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Room 3: Volume 7

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Room 3: Volume 7

Once a fortnight the Teacher team ventures down to Room 3 – the basement archives at the Australian Council for Educational Research – to bring you education quotes from some of our favourite historical titles.

Room 3 is home to a plethora of texts originating from way back when. Each fortnight we bring you choice titbits from some of our favourite historical titles via Facebook and Twitter.

Godfrey, J.A., Clearly, R.C. (1953) School Design and Construction. The University Press: Glasgow.

‘A large part of the children’s time is spent outdoors … and consequently there should be no hard and fast barrier between the interior and exterior of a nursery.’ (1953)

‘The garden plays very nearly as large a part in the life of a nursery as do the playrooms, and it needs to be as informal and intimate as the building itself.’ (1953)

‘Natural features such as trees and bushes, hollows, and hummocks, all provide opportunities for imaginative play and should be preserved or created if not already in existence.’ (1953)

‘At least 60 sq. ft. per child of garden space in which the children can run and play freely must be provided.’ (1953)

‘The child, in fact, is the basis of design and his need for a friendly, stimulating building which provides ample space for his manifold activities, while still being reasonable in cost, must be met.’ (1953)

‘To encourage the children to regard one particular classroom as their own, it would be advisable to provide each room with an individual colour scheme.’ (1953)

‘It is the children’s needs which form the fundamental basis for the design of educational buildings, just as they form the basis for the educational system as a whole.’ (1953)

‘Essential cooperation should exist between the people who design the schools on the one hand, and the people who are to live in them and are responsible for their organisation on the other hand.’ (1953)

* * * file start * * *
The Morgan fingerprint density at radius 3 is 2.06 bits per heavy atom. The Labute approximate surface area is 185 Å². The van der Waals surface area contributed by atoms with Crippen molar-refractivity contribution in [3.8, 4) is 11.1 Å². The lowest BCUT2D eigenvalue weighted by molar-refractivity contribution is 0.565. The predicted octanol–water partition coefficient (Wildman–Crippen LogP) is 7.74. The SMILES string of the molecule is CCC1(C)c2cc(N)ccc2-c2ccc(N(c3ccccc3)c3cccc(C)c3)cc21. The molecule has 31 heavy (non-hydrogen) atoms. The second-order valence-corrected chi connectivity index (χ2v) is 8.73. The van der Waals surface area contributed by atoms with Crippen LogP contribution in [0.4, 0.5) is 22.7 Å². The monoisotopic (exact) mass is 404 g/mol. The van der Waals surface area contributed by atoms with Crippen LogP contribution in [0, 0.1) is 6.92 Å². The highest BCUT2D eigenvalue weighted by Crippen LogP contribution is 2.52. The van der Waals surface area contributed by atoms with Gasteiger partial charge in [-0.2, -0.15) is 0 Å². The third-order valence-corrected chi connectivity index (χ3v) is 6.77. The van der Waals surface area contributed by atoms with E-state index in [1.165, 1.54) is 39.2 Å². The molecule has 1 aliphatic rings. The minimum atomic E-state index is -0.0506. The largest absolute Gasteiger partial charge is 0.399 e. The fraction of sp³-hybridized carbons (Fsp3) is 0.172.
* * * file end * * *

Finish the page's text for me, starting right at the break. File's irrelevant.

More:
‘The school building in itself is a potent instrument of education … and the recognition of this fact has come to be the corner-stone to the contemporary approach [of] the fusion of educational and functional requirements to provide a stimulating environment.’ (1953)

‘The sense of hearing plays its part in producing an emotional state, and can be aided or impeded by a room which sounds lively and spacious or dull and oppressive.’ (1953)

Boyce, E. R. (1953). The First Year in School. James Nisbet and Co. LTD: London. 

‘Five-year-olds play absorbedly for long periods when pursuing a self-chosen interest. The ability to attend to tasks imposed by other people is late developing, but it comes as a direct result of the practice of concentration in play.’ (1953)

‘[Teachers and parents] should know each other, share their knowledge of the child and allow him to see teacher and parent together. There should be a common element in each of their worlds.’ (1953)

‘From the first day, teachers watch for signs which tell them what a child is like. As his personality unfolds, they begin to realize what he will need from his teacher, from the other children and from the school environment.’ (1953)

‘Children should be allowed to make their mistakes in school, and express their conflicts and uncertainties through the legitimate channels of play.’ (1953)

‘Music, like words, is woven in and out of the day and contributes to the general feeling of well-being and stimulates an eager response from most children.’ (1953)

‘We could provide each child with similar experiences in the same environment but no two would respond in the same way.’ (1953)

‘Outdoor spaces are real playgrounds where learning happens. The children do what they want with anything they find.’

‘Let us boldly bring our classrooms to life with the materials from which children can build their own experience and do away with terms that suggest that learning is a mechanical process.’ (1953)

‘In order to decide on the kind of materials which most five-year-olds need in school … let us think in terms of their spontaneous activities which are the direct outcome of inward needs and interests.’ (1953)

Board of Education (1944). Teachers and Youth Leaders. H.M. Stationary Office: London. 

‘We must ensure that those who intend to be teachers … enjoy a period of education [to] encourage them to live a full life themselves so that they may contribute to the young something which arises as much from a varied personal experience as from professional studies.’ (1944)

‘The nature of school buildings and the size of classes can make or mar the satisfaction that teachers find in their work. They affect their efficiency and comfort.’ (1944)

‘There are many teachers who need, and many others who naturally desire, an opportunity of bringing their knowledge or skill up to date or of investigating educational practice in schools other than their own.’ (1944)